Building a brand is more than giving your products or company a name. It is more than picking a logo. You have to give your brand an identity.
Research has shown that consumers buy brands which match their needs, aspiration and personality. Therefore, if you want to create a successful brand which attracts your target customer base, the brand must conform with your target customers expectations.
One way of doing this is the concept of the Brand Identity Prism.
The prism is a hexagon and each facet of the hexagon relates to a brand characteristic.
The characteristics are split into four categories:
- The picture of the sender, i.e. the characteristics the brand owner wants to project about the brand.
- The picture of the recipient, i.e. the image the brand gives of the target consumer
- Internalisation, i.e. the ‘culture’ the brand wishes to develop
- Externalisation i.e. the image the brand wants to communicate to the market at large
There are two prism facets which make up the picture of the sender:
- The ‘Physique’ of the brand; and
- The ‘personality’ of the brand.
A brand’s ‘physique’ is its backbone, its physical characteristics which provide tangible added value. A good example is the small round bottle used by the French soft drink, Orangina. This distinctive bottle shape has been in existence since the brand’s creation. It gives the brand physical distinctiveness. Even when you cannot read the bottle label, you can clearly identify the brand. In recent years, Orangina has also been sold in cans but the round bottle is still at the centre of the firm’s advertising.
Similarly, Coca Cola’s glass bottle shape is a registered trademark and every can of coke has on it a picture of the coke bottle.
Brands also should have a personality and through the communication of that personality a character can be created. Since the 1970’s brand personality has been the main focus of commercial advertising. This personality is often expressed through the use of a spokesperson or brand figurehead. For example, Nespresso want to appear cool, attractive and sophisticated and their coffee machine promotions are therefore fronted by George Clooney. Virgin Group reflects the personality of its founder Richard Branson in that it is unconventional, fun and laid back. Tag Heuer watches want to appear sporty and technically excellent so they use brand advocates such as Lewis Hamilton and Tiger Woods.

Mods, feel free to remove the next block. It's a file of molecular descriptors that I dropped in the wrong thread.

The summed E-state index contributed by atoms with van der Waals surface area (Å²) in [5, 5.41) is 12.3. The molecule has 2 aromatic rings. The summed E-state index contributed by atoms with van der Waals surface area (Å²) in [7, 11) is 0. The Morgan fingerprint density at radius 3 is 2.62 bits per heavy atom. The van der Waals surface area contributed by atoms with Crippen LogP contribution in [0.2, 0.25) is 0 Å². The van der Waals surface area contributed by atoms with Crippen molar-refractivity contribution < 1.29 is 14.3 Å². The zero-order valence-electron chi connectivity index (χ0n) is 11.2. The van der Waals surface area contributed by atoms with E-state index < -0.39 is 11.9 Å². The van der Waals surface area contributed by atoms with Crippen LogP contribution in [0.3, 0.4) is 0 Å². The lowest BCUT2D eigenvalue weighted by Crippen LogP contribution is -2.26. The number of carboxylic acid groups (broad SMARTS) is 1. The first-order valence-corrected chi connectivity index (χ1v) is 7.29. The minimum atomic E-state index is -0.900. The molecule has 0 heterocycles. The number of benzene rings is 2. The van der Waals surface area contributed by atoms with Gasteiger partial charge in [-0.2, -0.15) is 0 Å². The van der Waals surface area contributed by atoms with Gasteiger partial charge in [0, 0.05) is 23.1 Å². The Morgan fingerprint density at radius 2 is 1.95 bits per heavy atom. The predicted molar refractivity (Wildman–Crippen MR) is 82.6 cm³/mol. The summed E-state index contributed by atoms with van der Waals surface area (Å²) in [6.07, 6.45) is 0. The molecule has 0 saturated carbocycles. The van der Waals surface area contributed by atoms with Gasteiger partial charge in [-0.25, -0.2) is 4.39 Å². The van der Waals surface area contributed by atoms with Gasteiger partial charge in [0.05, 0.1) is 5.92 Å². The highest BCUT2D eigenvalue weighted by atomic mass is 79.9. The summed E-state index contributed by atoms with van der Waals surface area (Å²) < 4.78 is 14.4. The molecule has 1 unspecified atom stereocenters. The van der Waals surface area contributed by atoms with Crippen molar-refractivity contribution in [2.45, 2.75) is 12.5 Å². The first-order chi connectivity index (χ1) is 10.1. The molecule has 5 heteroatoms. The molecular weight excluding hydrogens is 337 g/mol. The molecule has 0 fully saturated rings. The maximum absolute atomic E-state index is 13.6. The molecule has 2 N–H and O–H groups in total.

Personalities can be applied to brand categories. Companies selling IT equipment want to create a personality which is up-to-date. Sports drinks want to appear energising. Ice cream products want to appear sensuous.
brand personalities allow consumers to identify with the brand and to project themselves onto it. It is the psychological factor of a brand.
The internalisation facet of the prism is a brand’s culture. A strong brand creates a culture, a vision of the world, an ideology. Nike’s culture is one of solo willpower with a dose of optimism reflected in the slogan ‘Just do it!’. Johnnie Walker whisky is a about entrepreneurial spirit and upward mobility expressed through ‘Keep walking’. American Express sells its credit and financial products by selling the American dream; using the dollar sign as its logo. Innocent smoothies are about purity and offer a critique on the food industry. A brand’s culture defines its capital.
A brand is a relationship between its owner and the target customer base. This relationship is the crux of transactions between people. Yves St Laurent functions on a culture of charm; a love affair which is sensuous and ostentatious (in a good way): It calls on its target customers to ‘shine like gold’ activating their desire.
Nike use the name of a Greek god to imply specific cultural values; the Olympic spirit combined with human effort.
The Image of the Recipient comprises the final two facets of the prism:
- The reflected image of the consumer; and
- The consumer’s self-image.
The reflected image is best expressed by how the general public view users of a particular brand. The car industry is a good example of reflected image. People describe cars by the type of person they see driving them. BMW’s are driven by smart professionals. Hondas are driven by older people. Land Rovers are driven by farmers. Consumers buy brands partly to build their own identity and in doing so they create brand value.
A consumer’s self-image is their internal mirror. It is how they see themselves. People who buy Lacoste products see themselves as representatives of an exclusive sports clubs.
If you are creating or trying to build a brand, thinking in terms of the Brand Identity Prism can give it a strong and powerful influence in the market.